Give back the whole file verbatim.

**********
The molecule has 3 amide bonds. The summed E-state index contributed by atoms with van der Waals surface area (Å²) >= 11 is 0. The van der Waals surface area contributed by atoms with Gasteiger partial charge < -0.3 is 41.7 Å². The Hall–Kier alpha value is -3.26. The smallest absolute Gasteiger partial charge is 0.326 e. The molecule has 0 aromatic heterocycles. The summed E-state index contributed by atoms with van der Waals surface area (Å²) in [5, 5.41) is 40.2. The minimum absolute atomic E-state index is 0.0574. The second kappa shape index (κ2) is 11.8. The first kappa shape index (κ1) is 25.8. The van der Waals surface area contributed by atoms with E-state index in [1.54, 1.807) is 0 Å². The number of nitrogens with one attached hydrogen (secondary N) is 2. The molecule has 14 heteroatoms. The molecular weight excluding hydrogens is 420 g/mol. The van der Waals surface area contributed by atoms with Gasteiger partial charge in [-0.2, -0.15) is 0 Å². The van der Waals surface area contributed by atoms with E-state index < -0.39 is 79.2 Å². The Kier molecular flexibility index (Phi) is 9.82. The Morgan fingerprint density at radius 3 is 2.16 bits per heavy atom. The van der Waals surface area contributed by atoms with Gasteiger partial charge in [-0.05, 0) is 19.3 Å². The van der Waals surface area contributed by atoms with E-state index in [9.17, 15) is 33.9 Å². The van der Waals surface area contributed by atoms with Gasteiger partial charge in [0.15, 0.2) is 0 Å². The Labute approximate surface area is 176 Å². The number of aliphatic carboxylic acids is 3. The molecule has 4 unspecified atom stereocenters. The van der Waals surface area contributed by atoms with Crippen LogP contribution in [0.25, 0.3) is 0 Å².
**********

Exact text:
The molecule has 3 amide bonds. The summed E-state index contributed by atoms with van der Waals surface area (Å²) >= 11 is 0. The van der Waals surface area contributed by atoms with Gasteiger partial charge < -0.3 is 41.7 Å². The Hall–Kier alpha value is -3.26. The smallest absolute Gasteiger partial charge is 0.326 e. The molecule has 0 aromatic heterocycles. The summed E-state index contributed by atoms with van der Waals surface area (Å²) in [5, 5.41) is 40.2. The minimum absolute atomic E-state index is 0.0574. The second kappa shape index (κ2) is 11.8. The first kappa shape index (κ1) is 25.8. The van der Waals surface area contributed by atoms with E-state index in [1.54, 1.807) is 0 Å². The number of nitrogens with one attached hydrogen (secondary N) is 2. The molecule has 14 heteroatoms. The molecular weight excluding hydrogens is 420 g/mol. The van der Waals surface area contributed by atoms with Gasteiger partial charge in [-0.2, -0.15) is 0 Å². The van der Waals surface area contributed by atoms with E-state index < -0.39 is 79.2 Å². The Kier molecular flexibility index (Phi) is 9.82. The Morgan fingerprint density at radius 3 is 2.16 bits per heavy atom. The van der Waals surface area contributed by atoms with Gasteiger partial charge in [-0.05, 0) is 19.3 Å². The van der Waals surface area contributed by atoms with E-state index in [9.17, 15) is 33.9 Å². The van der Waals surface area contributed by atoms with Gasteiger partial charge in [0.15, 0.2) is 0 Å². The Labute approximate surface area is 176 Å². The number of aliphatic carboxylic acids is 3. The molecule has 4 unspecified atom stereocenters. The van der Waals surface area contributed by atoms with Crippen LogP contribution in [0.25, 0.3) is 0 Å².